We've had some questions coming our way in recent weeks about the proper strategy for small- to medium-sized dealers groups and their websites. Is it better to follow the lead of the bigger companies like AutoMax and Penske who are expanding their web presence with more websites, or should groups put all of their eggs into a single website basket?
This is an extremely complex question that a blog post won't be able to answer, but I can tell you this up front: the answer will always be changing. Everyone in our industry from OEMs down to single rooftops are faced with an increasingly complex scenario with their web presence. It's not that it's so difficult. The problem is that it's always changing. Strategies and best practices are influenced by outside forces like search engines, social media sites, and customer behaviors that fluctuate relatively rapidly. As I like to say, what worked yesterday may not work today but may work again tomorrow.
It's for this reason that we've positioned our own services to be aligned properly with today and tomorrow. In other words, we have to stay nimble, test constantly, and improve the products and services to take advantage of current trends while anticipating the directions of these outside forces so we can adjust as it's deemed appropriate.
One thing to keep in mind when determining which strategy to use is to make sure that your lead distribution system is perfect. If you cannot parse out leads to the appropriate dealerships properly on your group site, then the correct answer in almost all of the scenarios below would be to expand. Sending everyone to your group site can hurt some of your dealerships while helping others if your lead distribution system is broken or unfair.
Here are some ideas to help you answer the question for your dealer group. We've broken down the recommendations to be Consolidate, Expand, or Both, with the last option meaning that you should spread your reach out while maintaining a strong group website presence. It's hard, we know, but it's worthwhile.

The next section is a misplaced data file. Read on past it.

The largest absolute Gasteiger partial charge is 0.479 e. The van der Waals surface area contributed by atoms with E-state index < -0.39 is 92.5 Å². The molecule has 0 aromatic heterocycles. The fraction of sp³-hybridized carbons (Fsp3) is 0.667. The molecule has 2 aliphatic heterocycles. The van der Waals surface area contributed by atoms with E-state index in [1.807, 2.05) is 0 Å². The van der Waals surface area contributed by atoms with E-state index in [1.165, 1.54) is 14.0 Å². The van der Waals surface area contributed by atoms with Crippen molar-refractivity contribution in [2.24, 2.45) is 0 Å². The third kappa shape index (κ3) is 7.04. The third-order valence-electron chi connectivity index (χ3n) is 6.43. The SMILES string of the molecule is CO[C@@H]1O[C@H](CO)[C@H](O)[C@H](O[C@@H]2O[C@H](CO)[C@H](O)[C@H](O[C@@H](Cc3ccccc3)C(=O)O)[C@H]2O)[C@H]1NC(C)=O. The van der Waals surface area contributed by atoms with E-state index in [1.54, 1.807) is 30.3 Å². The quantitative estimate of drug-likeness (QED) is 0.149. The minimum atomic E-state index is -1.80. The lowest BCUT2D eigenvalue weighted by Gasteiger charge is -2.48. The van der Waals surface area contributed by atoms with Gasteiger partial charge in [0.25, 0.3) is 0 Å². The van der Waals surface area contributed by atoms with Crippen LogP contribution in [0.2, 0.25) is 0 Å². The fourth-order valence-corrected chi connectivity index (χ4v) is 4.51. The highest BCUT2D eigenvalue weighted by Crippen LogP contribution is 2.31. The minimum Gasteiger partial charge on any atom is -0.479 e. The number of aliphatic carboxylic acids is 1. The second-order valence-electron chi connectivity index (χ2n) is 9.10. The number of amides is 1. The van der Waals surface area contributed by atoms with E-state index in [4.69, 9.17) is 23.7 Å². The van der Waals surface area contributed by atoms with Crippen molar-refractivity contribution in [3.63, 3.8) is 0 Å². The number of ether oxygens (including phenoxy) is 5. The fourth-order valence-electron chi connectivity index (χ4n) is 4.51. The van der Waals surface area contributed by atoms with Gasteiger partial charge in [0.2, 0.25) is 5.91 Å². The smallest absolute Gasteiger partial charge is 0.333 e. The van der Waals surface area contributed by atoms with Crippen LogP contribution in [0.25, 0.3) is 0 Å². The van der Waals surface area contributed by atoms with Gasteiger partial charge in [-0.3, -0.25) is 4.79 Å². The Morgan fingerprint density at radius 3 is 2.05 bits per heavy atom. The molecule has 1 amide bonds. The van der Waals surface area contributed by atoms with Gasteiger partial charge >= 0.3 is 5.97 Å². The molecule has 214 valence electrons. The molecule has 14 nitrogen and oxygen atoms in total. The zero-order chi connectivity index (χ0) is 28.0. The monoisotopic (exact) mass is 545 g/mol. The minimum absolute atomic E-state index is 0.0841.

Back in 2008, I helped develop the "Power of 5" websites for TK Carsites. It was designed to have a single website that was housed on five different URLs for each profit center so that a dealership could dominate searches for their own name while having focused sites that could rank specifically for service, financing, parts, new cars, and used cars. It worked like a charm.
Then, Google started changing their algorithm in late 2011 and unfortunately I wasn't working with the development team anymore. Sadly, I had developed a gameplan to adjust the strategy to work with Google's updates; it would be an effective strategy today based upon those adjustments.
This is the toughest one to make a recommendation about because there are tremendous benefits to both sides. For this reason, I'm going to suggest keeping both strategies. Make your group website strong. Make your individual websites stronger for their brands. This way, you're prepared whichever way the wind blows.
Social Media: Expand